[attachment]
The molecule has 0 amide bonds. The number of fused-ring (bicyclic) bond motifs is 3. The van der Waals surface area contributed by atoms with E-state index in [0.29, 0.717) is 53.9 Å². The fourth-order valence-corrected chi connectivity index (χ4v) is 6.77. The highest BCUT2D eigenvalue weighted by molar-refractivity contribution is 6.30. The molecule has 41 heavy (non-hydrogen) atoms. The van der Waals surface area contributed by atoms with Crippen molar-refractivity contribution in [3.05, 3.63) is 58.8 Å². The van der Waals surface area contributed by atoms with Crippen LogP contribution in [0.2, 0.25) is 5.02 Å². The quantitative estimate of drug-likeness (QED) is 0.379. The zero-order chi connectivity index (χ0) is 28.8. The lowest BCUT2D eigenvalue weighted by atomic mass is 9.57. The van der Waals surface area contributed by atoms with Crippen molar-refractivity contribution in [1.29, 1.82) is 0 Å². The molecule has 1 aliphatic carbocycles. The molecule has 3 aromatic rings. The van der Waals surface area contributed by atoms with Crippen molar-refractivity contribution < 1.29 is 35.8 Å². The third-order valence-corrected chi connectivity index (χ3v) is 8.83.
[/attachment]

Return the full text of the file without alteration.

The molecule has 0 amide bonds. The number of fused-ring (bicyclic) bond motifs is 3. The van der Waals surface area contributed by atoms with E-state index in [0.29, 0.717) is 53.9 Å². The fourth-order valence-corrected chi connectivity index (χ4v) is 6.77. The highest BCUT2D eigenvalue weighted by molar-refractivity contribution is 6.30. The molecule has 41 heavy (non-hydrogen) atoms. The van der Waals surface area contributed by atoms with Crippen molar-refractivity contribution in [3.05, 3.63) is 58.8 Å². The van der Waals surface area contributed by atoms with Crippen LogP contribution in [0.2, 0.25) is 5.02 Å². The quantitative estimate of drug-likeness (QED) is 0.379. The zero-order chi connectivity index (χ0) is 28.8. The lowest BCUT2D eigenvalue weighted by atomic mass is 9.57. The van der Waals surface area contributed by atoms with Crippen molar-refractivity contribution in [1.29, 1.82) is 0 Å². The molecule has 1 aliphatic carbocycles. The molecule has 3 aromatic rings. The van der Waals surface area contributed by atoms with Crippen molar-refractivity contribution < 1.29 is 35.8 Å². The third-order valence-corrected chi connectivity index (χ3v) is 8.83.